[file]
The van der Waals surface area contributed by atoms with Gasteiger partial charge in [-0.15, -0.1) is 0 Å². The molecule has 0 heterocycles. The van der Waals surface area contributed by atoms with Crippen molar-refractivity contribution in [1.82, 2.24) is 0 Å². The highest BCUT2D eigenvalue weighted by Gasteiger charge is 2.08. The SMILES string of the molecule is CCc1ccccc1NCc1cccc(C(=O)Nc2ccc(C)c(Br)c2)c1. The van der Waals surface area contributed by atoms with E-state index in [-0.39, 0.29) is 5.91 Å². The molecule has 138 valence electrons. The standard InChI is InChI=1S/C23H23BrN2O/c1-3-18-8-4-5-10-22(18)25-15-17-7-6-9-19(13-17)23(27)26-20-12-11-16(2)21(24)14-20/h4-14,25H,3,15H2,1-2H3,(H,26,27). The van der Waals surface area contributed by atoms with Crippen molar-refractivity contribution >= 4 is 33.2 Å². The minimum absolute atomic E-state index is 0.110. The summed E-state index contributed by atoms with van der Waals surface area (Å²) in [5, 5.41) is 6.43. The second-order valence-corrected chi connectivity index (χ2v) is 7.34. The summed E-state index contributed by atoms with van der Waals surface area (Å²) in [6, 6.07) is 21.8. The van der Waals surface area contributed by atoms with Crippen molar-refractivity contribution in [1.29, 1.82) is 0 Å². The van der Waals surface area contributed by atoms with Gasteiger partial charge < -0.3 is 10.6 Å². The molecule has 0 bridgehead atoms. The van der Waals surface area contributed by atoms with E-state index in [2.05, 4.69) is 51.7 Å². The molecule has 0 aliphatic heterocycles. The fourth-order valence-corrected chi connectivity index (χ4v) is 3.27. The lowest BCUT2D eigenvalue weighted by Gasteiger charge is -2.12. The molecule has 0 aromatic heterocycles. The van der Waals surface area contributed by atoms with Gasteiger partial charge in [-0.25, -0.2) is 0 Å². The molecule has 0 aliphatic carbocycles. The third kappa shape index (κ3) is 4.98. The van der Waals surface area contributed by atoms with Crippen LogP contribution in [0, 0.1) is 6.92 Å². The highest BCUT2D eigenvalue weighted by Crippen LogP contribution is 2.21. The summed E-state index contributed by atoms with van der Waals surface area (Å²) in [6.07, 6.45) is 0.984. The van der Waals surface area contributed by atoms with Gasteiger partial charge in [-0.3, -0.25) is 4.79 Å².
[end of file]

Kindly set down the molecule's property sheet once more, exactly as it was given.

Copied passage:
The van der Waals surface area contributed by atoms with Gasteiger partial charge in [-0.15, -0.1) is 0 Å². The molecule has 0 heterocycles. The van der Waals surface area contributed by atoms with Crippen molar-refractivity contribution in [1.82, 2.24) is 0 Å². The highest BCUT2D eigenvalue weighted by Gasteiger charge is 2.08. The SMILES string of the molecule is CCc1ccccc1NCc1cccc(C(=O)Nc2ccc(C)c(Br)c2)c1. The van der Waals surface area contributed by atoms with E-state index in [-0.39, 0.29) is 5.91 Å². The molecule has 138 valence electrons. The standard InChI is InChI=1S/C23H23BrN2O/c1-3-18-8-4-5-10-22(18)25-15-17-7-6-9-19(13-17)23(27)26-20-12-11-16(2)21(24)14-20/h4-14,25H,3,15H2,1-2H3,(H,26,27). The van der Waals surface area contributed by atoms with Crippen molar-refractivity contribution >= 4 is 33.2 Å². The minimum absolute atomic E-state index is 0.110. The summed E-state index contributed by atoms with van der Waals surface area (Å²) in [5, 5.41) is 6.43. The second-order valence-corrected chi connectivity index (χ2v) is 7.34. The summed E-state index contributed by atoms with van der Waals surface area (Å²) in [6, 6.07) is 21.8. The van der Waals surface area contributed by atoms with Crippen molar-refractivity contribution in [1.29, 1.82) is 0 Å². The van der Waals surface area contributed by atoms with Gasteiger partial charge < -0.3 is 10.6 Å². The molecule has 0 bridgehead atoms. The van der Waals surface area contributed by atoms with E-state index in [2.05, 4.69) is 51.7 Å². The molecule has 0 aliphatic heterocycles. The fourth-order valence-corrected chi connectivity index (χ4v) is 3.27. The lowest BCUT2D eigenvalue weighted by Gasteiger charge is -2.12. The molecule has 0 aromatic heterocycles. The van der Waals surface area contributed by atoms with Gasteiger partial charge in [-0.25, -0.2) is 0 Å². The molecule has 0 aliphatic carbocycles. The third kappa shape index (κ3) is 4.98. The van der Waals surface area contributed by atoms with Crippen LogP contribution in [0, 0.1) is 6.92 Å². The highest BCUT2D eigenvalue weighted by Crippen LogP contribution is 2.21. The summed E-state index contributed by atoms with van der Waals surface area (Å²) in [6.07, 6.45) is 0.984. The van der Waals surface area contributed by atoms with Gasteiger partial charge in [-0.3, -0.25) is 4.79 Å².